Ranch Crew Introduction — Jeremy Menkhaus

Summer 2017 marked the inaugural Ranch Crew course and, despite the course’s nascency, it felt like anything but Ranch Crew’s first rodeo (although in its future form, hopefully its actual first rodeo event will be incorporated). Ranch Crew is a two-week rangeland practicum in August held across the state of Wyoming. Divided into two primary sections, Ranch Crew begins with an intensive didactic and field curriculum in rangeland ecology and ranch management before sending crewmembers out to complete a rapid assessment on a working ranch.

The 2017 crew was comprised of four Yale School of Forestry students and four University of Wyoming students. The Ranch Crew completed a rapid assessment of Currant Creek Ranch, a 90,000+ acre cattle ranch in Sweetwater County, Wyoming near the Flaming Gorge Dam.

Sunset view from the crew’s field campsite along the Flaming Gorge Reservoir.

The rapid assessment was done in coordination with the Currant Creek Ranch owners, Wyoming Trout Unlimited, and Wyoming Game and Fish. Currant Creek Ranch specifically was chosen because of the landowners’ multi-use management objectives and their desire to maintain a working cattle ranch while utilizing best management practices. The nuances of Currant Creek Ranch’s multi-stakeholder dynamic made it an ideal, real-world learning laboratory for such a practicum. Additionally, the Currant Creek Ranch is rich in historical, social and ecological value and provided a wonderful opportunity for the crewmembers to better appreciate the benefits and challenges of conservation-minded western land management. (In fact, Currant Creek Ranch is rumored to have been one of Butch Cassidy and the Sundance Kid’s hideouts and the spot where they stashed their feloniously-acquired fortune…)

Wild hops growing over Mountain Big Sagebrush is a remnant from past land use history.

Ranch Crew is an ongoing collaboration between Sheridan College, University of Wyoming, Yale School of Forestry & Environmental Studies, the Plank Stewardship Initiative, and the Ucross High Plains Stewardship Initiative. Ranch crew training began in April with weekly meetings to introduce the students to the project and the relevant topics. These meetings provided an opportunity for the students to meet the key individuals involved in the project, learn about the natural history of Wyoming, rangeland plant identification, standard sampling protocols and GIS mapping techniques. Guests lecturers from University of Wyoming, Yale School of Forestry, Trout Unlimited and other relevant subject matter experts conducted the weekly spring meetings.

In August the team arrived in northeastern Wyoming near Sheridan College, which would serve as their home base for the classroom and field course components of Ranch Crew, before continuing down to the The Nature Conservancy’s Red Canyon Ranch near Lander, Wyoming, and finally the Currant Creek Ranch in southwestern Wyoming. The experience gave students not only a comprehensive curriculum in rangeland management but also a taste of Wyoming’s wide variety of ecoregions – from the montane forests of the Middle Rockies to the intermontane sage brush ecosystem of the Wyoming Basin. The following was the 2017 Ranch Crew schedule:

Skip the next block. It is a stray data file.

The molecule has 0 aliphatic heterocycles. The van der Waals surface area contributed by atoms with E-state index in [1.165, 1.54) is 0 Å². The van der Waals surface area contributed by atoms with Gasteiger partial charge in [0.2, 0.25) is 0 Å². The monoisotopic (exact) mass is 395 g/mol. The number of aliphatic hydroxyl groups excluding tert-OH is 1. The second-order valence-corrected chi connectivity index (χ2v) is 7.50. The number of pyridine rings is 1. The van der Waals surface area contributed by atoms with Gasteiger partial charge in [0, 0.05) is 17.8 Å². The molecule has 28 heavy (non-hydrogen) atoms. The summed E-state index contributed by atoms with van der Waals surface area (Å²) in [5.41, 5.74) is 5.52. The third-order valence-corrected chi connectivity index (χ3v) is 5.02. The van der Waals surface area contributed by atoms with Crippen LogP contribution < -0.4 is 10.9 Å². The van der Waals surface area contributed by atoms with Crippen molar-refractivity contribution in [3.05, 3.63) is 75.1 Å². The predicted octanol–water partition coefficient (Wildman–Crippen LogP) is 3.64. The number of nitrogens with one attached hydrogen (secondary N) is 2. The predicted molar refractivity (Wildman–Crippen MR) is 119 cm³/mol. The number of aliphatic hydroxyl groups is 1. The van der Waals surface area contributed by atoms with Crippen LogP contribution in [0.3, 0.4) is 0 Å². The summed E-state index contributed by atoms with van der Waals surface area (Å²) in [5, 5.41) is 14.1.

In August the team arrived in northeastern Wyoming near Sheridan College, which would serve as their home base for the classroom and field course components of Ranch Crew, before continuing down to the The Nature Conservancy’s Red Canyon Ranch near Lander, Wyoming, and finally the Currant Creek Ranch in southwestern Wyoming. The experience gave students not only a comprehensive curriculum in rangeland management but also a taste of Wyoming’s wide variety of ecoregions – from the montane forests of the Middle Rockies to the intermontane sage brush ecosystem of the Wyoming Basin. The following was the 2017 Ranch Crew schedule:

August 12 (Sheridan) – Arrive in Sheridan
August 13 (Sheridan) – Rangeland Taxonomy with Brian Mealor and Rachel Mealor (Professors at Sheridan College and University of Wyoming)
August 14 (Sheridan) – Rangeland Taxonomy and Weed Management with Brian Mealor and Rachel Renne (Graduate Student at Yale School of Forestry & Environmental Studies)
August 15 (Sheridan) – Weed Management with Brian Mealor
August 16 (Sheridan) – Grazing Planning and Grazing Impacts with Brian Mealor (Professor at Sheridan College and University of Wyoming)
August 17 (Sheridan) – Grazing Planning and Financial Management with John Heyneman (Executive Director of the Plank Stewardship Initiative) and Tris Munsick (Agricultural Economist with the Plank Stewardship Initiative)
August 18 (Ucross Ranch/Lander) – Financial Management Wrap-up and Public Land Management Considerations followed by team dinner at Cowfish Restaurant
August 19 (Lander) – Stream Management at Red Canyon Creek with John Coffman (Land Steward at Red Canyon)
August 20 (Currant Creek Ranch) – Tour of the Property and Surrounding Public Lands with Nick Walrath (Green River Project Manager at Wyoming Trout Unlimited) and Kevin Spence (Habitat Biologist at Wyoming Game and Fish)
August 21 (Free Day) – Open Day for Relaxing, Fishing or Eclipse Viewing
August 22 (Currant Creek Ranch) – Sampling
August 23 (Currant Creek Ranch) – Sampling
August 24 (Currant Creek Ranch) – Sampling and Stakeholder Interviews
August 25 (Currant Creek Ranch) – Sampling and Deed History Research
August 26 (Currant Creek Ranch) – Final Wrap-up
August 27 (Disperse) – Travel

While the 2017 crew learned an immense amount and had an invaluable experience, we are confident that subsequent years will only improve, given the rich subject matter and the supporting staff and institutions behind the initiative. We would like to thank everyone involved for making it such a rewarding, enriching experience!

The view from the Currant Creek Ranch headquarters.